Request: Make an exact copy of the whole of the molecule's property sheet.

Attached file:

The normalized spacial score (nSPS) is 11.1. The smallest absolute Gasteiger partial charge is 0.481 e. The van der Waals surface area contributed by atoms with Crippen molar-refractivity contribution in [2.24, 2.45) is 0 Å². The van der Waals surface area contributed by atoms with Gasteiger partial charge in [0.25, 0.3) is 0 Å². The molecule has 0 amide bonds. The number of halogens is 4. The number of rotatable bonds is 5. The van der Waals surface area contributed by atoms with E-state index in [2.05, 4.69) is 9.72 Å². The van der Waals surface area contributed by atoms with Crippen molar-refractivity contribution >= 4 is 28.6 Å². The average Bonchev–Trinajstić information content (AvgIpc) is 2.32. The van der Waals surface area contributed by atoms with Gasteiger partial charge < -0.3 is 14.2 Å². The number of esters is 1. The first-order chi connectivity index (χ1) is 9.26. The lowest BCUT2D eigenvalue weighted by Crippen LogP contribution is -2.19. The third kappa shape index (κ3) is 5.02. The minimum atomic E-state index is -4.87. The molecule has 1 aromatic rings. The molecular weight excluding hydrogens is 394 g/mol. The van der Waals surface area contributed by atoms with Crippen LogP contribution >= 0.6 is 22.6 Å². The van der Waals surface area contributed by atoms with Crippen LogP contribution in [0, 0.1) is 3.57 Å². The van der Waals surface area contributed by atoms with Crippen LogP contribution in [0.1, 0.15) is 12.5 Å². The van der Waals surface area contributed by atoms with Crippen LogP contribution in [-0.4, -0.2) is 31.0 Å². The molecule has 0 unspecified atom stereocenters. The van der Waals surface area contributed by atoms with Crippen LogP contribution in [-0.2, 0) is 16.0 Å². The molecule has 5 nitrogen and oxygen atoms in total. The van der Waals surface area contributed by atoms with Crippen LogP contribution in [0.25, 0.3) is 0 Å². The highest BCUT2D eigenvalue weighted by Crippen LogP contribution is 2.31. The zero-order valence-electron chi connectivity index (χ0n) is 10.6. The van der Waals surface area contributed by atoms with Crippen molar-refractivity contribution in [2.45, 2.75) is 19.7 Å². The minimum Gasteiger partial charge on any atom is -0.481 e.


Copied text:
The normalized spacial score (nSPS) is 11.1. The smallest absolute Gasteiger partial charge is 0.481 e. The van der Waals surface area contributed by atoms with Crippen molar-refractivity contribution in [2.24, 2.45) is 0 Å². The van der Waals surface area contributed by atoms with Gasteiger partial charge in [0.25, 0.3) is 0 Å². The molecule has 0 amide bonds. The number of halogens is 4. The number of rotatable bonds is 5. The van der Waals surface area contributed by atoms with E-state index in [2.05, 4.69) is 9.72 Å². The van der Waals surface area contributed by atoms with Crippen molar-refractivity contribution >= 4 is 28.6 Å². The average Bonchev–Trinajstić information content (AvgIpc) is 2.32. The van der Waals surface area contributed by atoms with Gasteiger partial charge < -0.3 is 14.2 Å². The number of esters is 1. The first-order chi connectivity index (χ1) is 9.26. The lowest BCUT2D eigenvalue weighted by Crippen LogP contribution is -2.19. The third kappa shape index (κ3) is 5.02. The minimum atomic E-state index is -4.87. The molecule has 1 aromatic rings. The molecular weight excluding hydrogens is 394 g/mol. The van der Waals surface area contributed by atoms with Crippen LogP contribution >= 0.6 is 22.6 Å². The van der Waals surface area contributed by atoms with Crippen LogP contribution in [0, 0.1) is 3.57 Å². The van der Waals surface area contributed by atoms with Crippen LogP contribution in [0.1, 0.15) is 12.5 Å². The van der Waals surface area contributed by atoms with Crippen LogP contribution in [-0.4, -0.2) is 31.0 Å². The molecule has 0 unspecified atom stereocenters. The van der Waals surface area contributed by atoms with Crippen LogP contribution in [-0.2, 0) is 16.0 Å². The molecule has 5 nitrogen and oxygen atoms in total. The van der Waals surface area contributed by atoms with Crippen LogP contribution in [0.25, 0.3) is 0 Å². The highest BCUT2D eigenvalue weighted by Crippen LogP contribution is 2.31. The zero-order valence-electron chi connectivity index (χ0n) is 10.6. The van der Waals surface area contributed by atoms with Crippen molar-refractivity contribution in [2.45, 2.75) is 19.7 Å². The minimum Gasteiger partial charge on any atom is -0.481 e.